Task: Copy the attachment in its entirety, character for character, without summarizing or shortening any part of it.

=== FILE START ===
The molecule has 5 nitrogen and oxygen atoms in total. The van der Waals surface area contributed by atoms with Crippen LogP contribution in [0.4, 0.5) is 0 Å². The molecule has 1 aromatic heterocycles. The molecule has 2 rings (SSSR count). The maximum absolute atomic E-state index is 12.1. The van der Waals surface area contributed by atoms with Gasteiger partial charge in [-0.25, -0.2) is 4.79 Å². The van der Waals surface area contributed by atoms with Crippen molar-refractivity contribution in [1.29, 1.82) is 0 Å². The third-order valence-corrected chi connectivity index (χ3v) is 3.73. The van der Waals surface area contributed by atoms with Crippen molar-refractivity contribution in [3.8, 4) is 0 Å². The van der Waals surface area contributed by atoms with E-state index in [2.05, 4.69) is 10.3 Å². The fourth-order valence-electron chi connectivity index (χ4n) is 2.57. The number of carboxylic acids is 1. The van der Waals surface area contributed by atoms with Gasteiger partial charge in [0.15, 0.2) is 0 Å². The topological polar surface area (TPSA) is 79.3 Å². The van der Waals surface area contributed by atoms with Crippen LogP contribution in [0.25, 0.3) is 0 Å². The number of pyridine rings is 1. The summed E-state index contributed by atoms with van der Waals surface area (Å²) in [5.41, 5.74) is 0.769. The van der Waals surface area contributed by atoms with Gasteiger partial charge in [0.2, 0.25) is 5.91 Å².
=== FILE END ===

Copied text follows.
The molecule has 5 nitrogen and oxygen atoms in total. The van der Waals surface area contributed by atoms with Crippen LogP contribution in [0.4, 0.5) is 0 Å². The molecule has 1 aromatic heterocycles. The molecule has 2 rings (SSSR count). The maximum absolute atomic E-state index is 12.1. The van der Waals surface area contributed by atoms with Gasteiger partial charge in [-0.25, -0.2) is 4.79 Å². The van der Waals surface area contributed by atoms with Crippen molar-refractivity contribution in [1.29, 1.82) is 0 Å². The third-order valence-corrected chi connectivity index (χ3v) is 3.73. The van der Waals surface area contributed by atoms with Crippen molar-refractivity contribution in [3.8, 4) is 0 Å². The van der Waals surface area contributed by atoms with E-state index in [2.05, 4.69) is 10.3 Å². The fourth-order valence-electron chi connectivity index (χ4n) is 2.57. The number of carboxylic acids is 1. The van der Waals surface area contributed by atoms with Gasteiger partial charge in [0.15, 0.2) is 0 Å². The topological polar surface area (TPSA) is 79.3 Å². The van der Waals surface area contributed by atoms with Crippen LogP contribution in [0.25, 0.3) is 0 Å². The number of pyridine rings is 1. The summed E-state index contributed by atoms with van der Waals surface area (Å²) in [5.41, 5.74) is 0.769. The van der Waals surface area contributed by atoms with Gasteiger partial charge in [0.2, 0.25) is 5.91 Å².